Spatiotemporal dynamics of lianas during 50 years of succession to temperate forest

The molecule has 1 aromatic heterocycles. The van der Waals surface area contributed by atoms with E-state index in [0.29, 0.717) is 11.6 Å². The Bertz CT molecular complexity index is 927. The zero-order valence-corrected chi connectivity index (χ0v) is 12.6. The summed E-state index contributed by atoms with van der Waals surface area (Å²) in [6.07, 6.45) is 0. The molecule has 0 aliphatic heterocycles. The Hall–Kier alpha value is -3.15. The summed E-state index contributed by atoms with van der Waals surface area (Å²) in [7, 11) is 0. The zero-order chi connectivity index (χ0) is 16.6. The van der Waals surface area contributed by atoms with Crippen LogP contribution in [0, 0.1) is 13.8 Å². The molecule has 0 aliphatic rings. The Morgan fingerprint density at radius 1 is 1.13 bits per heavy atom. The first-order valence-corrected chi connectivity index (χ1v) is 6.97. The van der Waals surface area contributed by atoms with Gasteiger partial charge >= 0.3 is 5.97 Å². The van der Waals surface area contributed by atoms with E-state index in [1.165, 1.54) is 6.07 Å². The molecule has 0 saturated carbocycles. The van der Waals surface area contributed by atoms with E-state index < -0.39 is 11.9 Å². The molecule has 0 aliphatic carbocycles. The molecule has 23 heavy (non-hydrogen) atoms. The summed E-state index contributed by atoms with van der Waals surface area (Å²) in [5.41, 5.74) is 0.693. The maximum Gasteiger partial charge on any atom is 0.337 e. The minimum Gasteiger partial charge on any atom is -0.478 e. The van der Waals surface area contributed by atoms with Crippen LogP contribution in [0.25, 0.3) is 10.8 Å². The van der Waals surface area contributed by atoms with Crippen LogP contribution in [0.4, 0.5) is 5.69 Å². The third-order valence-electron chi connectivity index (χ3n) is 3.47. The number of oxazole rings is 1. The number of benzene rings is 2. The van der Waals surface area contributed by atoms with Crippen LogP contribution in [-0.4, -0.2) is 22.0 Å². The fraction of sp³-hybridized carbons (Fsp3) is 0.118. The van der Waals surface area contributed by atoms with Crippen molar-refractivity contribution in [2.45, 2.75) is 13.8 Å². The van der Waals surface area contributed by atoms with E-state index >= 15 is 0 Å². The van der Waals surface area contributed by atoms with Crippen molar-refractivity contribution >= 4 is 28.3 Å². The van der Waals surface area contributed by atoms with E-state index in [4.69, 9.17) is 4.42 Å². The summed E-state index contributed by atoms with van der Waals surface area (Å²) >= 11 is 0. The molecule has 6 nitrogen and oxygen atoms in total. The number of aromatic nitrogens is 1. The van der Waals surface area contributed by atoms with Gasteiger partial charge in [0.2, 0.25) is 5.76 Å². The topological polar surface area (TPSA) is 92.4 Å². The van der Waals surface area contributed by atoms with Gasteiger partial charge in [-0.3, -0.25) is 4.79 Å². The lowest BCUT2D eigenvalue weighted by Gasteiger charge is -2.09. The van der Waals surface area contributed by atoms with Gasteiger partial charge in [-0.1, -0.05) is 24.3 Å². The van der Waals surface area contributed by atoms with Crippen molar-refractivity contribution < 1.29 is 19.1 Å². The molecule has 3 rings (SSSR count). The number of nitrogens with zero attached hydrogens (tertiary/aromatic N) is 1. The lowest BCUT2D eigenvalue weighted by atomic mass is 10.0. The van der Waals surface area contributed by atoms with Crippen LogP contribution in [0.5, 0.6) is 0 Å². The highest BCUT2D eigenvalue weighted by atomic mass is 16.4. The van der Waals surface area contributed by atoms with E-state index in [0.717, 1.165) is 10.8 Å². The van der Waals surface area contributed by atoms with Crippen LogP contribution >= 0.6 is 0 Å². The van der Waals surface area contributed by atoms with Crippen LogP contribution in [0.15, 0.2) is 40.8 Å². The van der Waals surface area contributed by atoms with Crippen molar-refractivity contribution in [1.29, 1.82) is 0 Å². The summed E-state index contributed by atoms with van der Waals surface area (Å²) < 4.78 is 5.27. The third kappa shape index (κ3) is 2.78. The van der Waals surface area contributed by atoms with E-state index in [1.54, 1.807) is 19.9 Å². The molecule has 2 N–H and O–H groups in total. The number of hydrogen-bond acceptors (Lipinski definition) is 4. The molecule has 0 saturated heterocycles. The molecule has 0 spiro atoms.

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Although they are important components of forest communities, the general ecology and spatiotemporal patterns of temperate lianas during forest regeneration are largely unknown. The dependence of lianas on other plants for physical support makes them a potentially important driver of community dynamics. We examined 50 years of vegetation data from an old-field succession study to determine the dynamics and community controls on liana expansion within the Piedmont region of New Jersey, USA. Four lianas, Lonicera japonica, Parthenocissus quinquefolia, Toxicodendron radicans, and Vitis spp., occurred in enough abundance for detailed analyses. In general, liana cover peaked during mid-succession (20–30 years post-abandonment) when community composition was mostly herbaceous with scattered trees and shrubs. Liana cover began to decrease as trees became dominant and the canopy closed. Temporal patterns of cover dynamics of abundant species indicated three early- and one late-successional liana species within the community. In contrast to cover, frequency of lianas increased throughout succession, indicating that liana populations persisted despite dramatic declines in cover for the three early-successional species. Temporal dynamics between native and nonnative lianas were similar but spatially distinct as cover of native species dispersed and expanded near the forest edge while the nonnative species preferentially grew far from the forest. These dynamics indicate that successional processes may ultimately lead to the decline of most lianas. However, the persistence of lianas as high numbers of suppressed individuals suggests that they may rebound quickly following canopy disturbance.

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